Arvind Rajaraman, UC Irvine physics & astronomy professor, takes the large amounts of experimental data recorded by the LCH and builds models of new physics designed to compare the data with theoretical predictions.
“For the last couple of decades, we have been just short of the experimental technology to finally settle the nature of dark matter and the Higgs boson (primarily because of the difficulty of building these colliders). The LHC can definitively answer these questions and transform our understanding of particle physics.”
Tim Tait, UC Irvine professor of physics & astronomy and theoretical physicist, works to understand the implications of the Higgs boson discovery and how it fits into the larger picture of fundamental particles. Does it really agree with all expectations and, if not, is there some new physics beyond the current paradigm?
“The Nobel Prize for the Higgs boson represents the culmination of a major chapter in the history of particle physics. Even more than the prize itself, the discovery illustrates the fact that we can understand how nature works, form hypotheses, and then build experiments to test them. The fact that thousands of people were involved demonstrates how seemingly impossible challenges can be met by the particle physics community by combining the efforts of thousands of physicists from around the world.”
Agnes Taffard, UC Irvine physics & astronomy associate professor, helps monitor data quality, ensuring that the ATLAS detector performs as expected. She provided an automatic data quality analysis tool.
“Fundamentally, understanding the origin of the universe and the Big Bang are just fascinating to me. It is even more exciting now to look for the answers to those questions, since we still have so much to learn, and we now have a tool to do it. I feel really privileged to be part of the endeavor.”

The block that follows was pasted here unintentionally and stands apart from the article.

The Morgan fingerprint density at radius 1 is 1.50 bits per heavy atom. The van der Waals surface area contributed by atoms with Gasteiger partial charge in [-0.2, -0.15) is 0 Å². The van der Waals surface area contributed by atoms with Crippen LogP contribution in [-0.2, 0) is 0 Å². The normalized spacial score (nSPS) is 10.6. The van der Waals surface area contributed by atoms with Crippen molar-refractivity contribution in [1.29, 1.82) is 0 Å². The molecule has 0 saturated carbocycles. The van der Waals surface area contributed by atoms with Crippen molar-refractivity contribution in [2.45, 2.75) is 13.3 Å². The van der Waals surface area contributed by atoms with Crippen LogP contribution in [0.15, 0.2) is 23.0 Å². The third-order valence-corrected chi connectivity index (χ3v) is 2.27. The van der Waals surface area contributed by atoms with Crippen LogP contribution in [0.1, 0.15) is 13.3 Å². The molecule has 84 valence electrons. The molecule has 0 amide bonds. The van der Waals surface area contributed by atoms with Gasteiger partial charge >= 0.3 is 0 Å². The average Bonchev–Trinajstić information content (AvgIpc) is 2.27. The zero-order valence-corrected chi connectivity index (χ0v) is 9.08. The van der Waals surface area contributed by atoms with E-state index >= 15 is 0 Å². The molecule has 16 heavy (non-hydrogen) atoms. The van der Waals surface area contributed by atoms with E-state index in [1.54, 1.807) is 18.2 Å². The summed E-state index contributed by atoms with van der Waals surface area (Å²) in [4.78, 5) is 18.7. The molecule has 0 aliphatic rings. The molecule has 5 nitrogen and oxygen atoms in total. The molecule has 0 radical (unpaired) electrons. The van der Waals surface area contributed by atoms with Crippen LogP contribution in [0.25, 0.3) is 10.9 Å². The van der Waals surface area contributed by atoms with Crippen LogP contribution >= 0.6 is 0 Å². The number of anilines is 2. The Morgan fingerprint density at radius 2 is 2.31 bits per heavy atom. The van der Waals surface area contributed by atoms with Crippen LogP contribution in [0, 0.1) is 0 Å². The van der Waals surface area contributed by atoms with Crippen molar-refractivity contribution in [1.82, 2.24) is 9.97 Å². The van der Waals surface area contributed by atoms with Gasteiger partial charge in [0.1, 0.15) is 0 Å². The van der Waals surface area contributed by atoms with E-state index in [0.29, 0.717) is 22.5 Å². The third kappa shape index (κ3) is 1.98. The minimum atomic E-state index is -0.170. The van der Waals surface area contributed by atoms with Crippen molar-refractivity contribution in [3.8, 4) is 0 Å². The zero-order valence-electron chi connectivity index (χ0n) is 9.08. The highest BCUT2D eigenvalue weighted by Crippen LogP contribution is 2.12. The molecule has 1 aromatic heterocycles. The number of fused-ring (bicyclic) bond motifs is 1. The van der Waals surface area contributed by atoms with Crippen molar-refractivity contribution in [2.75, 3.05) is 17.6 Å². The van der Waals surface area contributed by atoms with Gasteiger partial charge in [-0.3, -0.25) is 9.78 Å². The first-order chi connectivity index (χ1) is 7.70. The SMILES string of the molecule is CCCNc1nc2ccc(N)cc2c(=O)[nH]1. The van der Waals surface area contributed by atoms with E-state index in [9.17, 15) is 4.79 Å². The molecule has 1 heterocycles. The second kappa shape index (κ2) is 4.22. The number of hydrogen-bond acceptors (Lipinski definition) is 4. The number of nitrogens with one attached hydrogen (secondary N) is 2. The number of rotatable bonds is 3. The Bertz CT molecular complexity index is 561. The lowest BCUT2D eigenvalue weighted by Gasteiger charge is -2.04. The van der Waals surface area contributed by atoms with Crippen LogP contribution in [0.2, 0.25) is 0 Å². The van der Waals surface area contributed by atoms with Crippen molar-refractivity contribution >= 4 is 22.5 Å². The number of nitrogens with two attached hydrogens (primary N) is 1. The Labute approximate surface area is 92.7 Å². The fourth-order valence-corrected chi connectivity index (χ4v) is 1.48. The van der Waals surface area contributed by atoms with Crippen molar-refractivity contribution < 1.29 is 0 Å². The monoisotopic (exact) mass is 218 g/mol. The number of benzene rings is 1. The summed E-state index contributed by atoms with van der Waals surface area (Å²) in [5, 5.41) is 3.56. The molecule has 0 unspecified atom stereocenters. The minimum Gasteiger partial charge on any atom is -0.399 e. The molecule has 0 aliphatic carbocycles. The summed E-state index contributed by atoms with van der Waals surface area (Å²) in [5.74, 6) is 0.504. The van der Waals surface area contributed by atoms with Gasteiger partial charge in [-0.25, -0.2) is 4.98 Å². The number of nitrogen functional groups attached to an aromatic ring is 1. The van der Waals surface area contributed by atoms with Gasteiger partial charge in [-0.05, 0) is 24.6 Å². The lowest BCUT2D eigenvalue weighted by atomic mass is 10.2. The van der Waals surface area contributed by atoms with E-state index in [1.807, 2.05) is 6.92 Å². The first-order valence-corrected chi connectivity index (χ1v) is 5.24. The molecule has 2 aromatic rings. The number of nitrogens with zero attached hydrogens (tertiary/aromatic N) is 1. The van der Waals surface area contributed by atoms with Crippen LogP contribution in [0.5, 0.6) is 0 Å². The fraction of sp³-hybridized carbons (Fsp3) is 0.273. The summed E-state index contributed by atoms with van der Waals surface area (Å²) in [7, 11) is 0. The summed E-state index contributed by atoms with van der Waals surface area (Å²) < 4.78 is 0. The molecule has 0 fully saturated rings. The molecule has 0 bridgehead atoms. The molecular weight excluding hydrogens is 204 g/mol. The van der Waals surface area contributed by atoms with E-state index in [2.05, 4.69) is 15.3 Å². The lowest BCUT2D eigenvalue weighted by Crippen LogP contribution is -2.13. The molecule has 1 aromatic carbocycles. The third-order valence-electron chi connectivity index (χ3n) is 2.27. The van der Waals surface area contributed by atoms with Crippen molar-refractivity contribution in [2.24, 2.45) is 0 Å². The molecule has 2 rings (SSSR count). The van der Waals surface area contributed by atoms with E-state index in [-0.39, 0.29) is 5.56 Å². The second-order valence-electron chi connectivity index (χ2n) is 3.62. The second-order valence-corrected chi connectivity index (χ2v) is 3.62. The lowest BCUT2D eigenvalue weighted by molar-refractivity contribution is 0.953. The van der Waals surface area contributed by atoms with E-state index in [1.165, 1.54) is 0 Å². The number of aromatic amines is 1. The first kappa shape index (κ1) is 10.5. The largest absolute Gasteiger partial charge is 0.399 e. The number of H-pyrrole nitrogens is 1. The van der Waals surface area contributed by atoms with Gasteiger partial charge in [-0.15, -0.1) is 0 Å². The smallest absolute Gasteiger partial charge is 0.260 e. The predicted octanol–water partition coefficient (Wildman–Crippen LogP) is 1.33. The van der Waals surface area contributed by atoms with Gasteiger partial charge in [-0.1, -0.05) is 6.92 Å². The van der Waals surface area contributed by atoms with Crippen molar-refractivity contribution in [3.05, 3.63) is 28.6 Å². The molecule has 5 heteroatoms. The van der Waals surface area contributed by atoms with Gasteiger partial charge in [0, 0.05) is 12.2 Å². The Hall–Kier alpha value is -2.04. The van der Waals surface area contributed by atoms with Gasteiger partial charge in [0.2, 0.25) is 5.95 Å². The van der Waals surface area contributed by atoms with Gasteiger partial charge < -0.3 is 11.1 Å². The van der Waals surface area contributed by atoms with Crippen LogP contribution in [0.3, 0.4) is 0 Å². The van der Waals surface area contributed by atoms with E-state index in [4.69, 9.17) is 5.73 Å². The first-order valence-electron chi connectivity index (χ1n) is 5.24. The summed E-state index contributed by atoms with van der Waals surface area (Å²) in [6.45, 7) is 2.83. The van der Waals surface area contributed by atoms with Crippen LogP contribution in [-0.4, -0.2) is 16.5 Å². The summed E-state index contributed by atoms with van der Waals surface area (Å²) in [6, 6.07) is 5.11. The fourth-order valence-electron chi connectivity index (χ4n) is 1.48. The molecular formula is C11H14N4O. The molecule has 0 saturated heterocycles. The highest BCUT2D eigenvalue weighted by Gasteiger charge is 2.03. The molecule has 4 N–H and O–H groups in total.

Daniel Whiteson, UC Irvine physics & astronomy associate professor, is charged with ensuring smooth data acquisition using a farm of approximately 2,000 computers with eight central processing units operating harmoniously in union.
“This work helps answer the question: “What is our world made of?” This is a basic question in everyone’s mind.”
Mu-Chun Chen, UC Irvine physics & astronomy associate professor, proposed with collaborators a model that yields neutrino mass, while at the same time predicting the existence of a new particle called the Z’ gauge boson.
“The Higgs boson may be the key to the mass generation for some Standard Model particles. Its discovery is the very first step into unveiling the origin of mass. Subsequent particle physics experimental efforts may discover new particles and new interactions that are predicted by theories of particle masses. Many of these theories also shed light on the question why the universe today is dominated by matter, not antimatter.”
Yuri Shirman, UC Irvine physics & astronomy associate professor, works on theoretical ideas describing possible new physics phenomena at energy scales that are probed by the LHC.
“History tells us that most discoveries of fundamental laws of nature benefit humanity in ways that could not be envisioned at the time discoveries were made. I think the biggest benefit to the public will be indirect – by contributing to our long quest to better understand the world we live in.”